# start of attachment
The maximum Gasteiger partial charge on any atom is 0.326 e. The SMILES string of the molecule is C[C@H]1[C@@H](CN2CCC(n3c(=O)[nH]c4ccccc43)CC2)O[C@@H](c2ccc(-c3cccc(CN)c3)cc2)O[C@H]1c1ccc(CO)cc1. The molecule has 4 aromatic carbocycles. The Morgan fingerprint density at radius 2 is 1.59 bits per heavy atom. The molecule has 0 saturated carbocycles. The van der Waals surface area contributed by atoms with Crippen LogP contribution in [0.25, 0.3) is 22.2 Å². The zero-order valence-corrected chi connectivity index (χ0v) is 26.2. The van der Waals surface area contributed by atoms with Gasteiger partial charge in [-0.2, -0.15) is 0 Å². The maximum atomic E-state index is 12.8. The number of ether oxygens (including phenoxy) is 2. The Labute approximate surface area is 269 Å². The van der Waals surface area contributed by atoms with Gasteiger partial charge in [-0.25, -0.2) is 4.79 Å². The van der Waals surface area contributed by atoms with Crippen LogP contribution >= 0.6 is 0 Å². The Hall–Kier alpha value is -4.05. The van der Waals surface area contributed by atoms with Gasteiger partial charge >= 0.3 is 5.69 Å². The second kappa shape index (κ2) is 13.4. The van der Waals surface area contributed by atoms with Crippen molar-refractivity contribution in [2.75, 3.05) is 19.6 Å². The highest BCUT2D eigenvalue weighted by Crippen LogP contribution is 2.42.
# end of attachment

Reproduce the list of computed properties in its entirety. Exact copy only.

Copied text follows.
The maximum Gasteiger partial charge on any atom is 0.326 e. The SMILES string of the molecule is C[C@H]1[C@@H](CN2CCC(n3c(=O)[nH]c4ccccc43)CC2)O[C@@H](c2ccc(-c3cccc(CN)c3)cc2)O[C@H]1c1ccc(CO)cc1. The molecule has 4 aromatic carbocycles. The Morgan fingerprint density at radius 2 is 1.59 bits per heavy atom. The molecule has 0 saturated carbocycles. The van der Waals surface area contributed by atoms with Crippen LogP contribution in [0.25, 0.3) is 22.2 Å². The zero-order valence-corrected chi connectivity index (χ0v) is 26.2. The van der Waals surface area contributed by atoms with Gasteiger partial charge in [-0.2, -0.15) is 0 Å². The maximum atomic E-state index is 12.8. The number of ether oxygens (including phenoxy) is 2. The Labute approximate surface area is 269 Å². The van der Waals surface area contributed by atoms with Gasteiger partial charge in [-0.25, -0.2) is 4.79 Å². The van der Waals surface area contributed by atoms with Crippen LogP contribution >= 0.6 is 0 Å². The Hall–Kier alpha value is -4.05. The van der Waals surface area contributed by atoms with Gasteiger partial charge >= 0.3 is 5.69 Å². The second kappa shape index (κ2) is 13.4. The van der Waals surface area contributed by atoms with Crippen molar-refractivity contribution in [2.75, 3.05) is 19.6 Å². The highest BCUT2D eigenvalue weighted by Crippen LogP contribution is 2.42.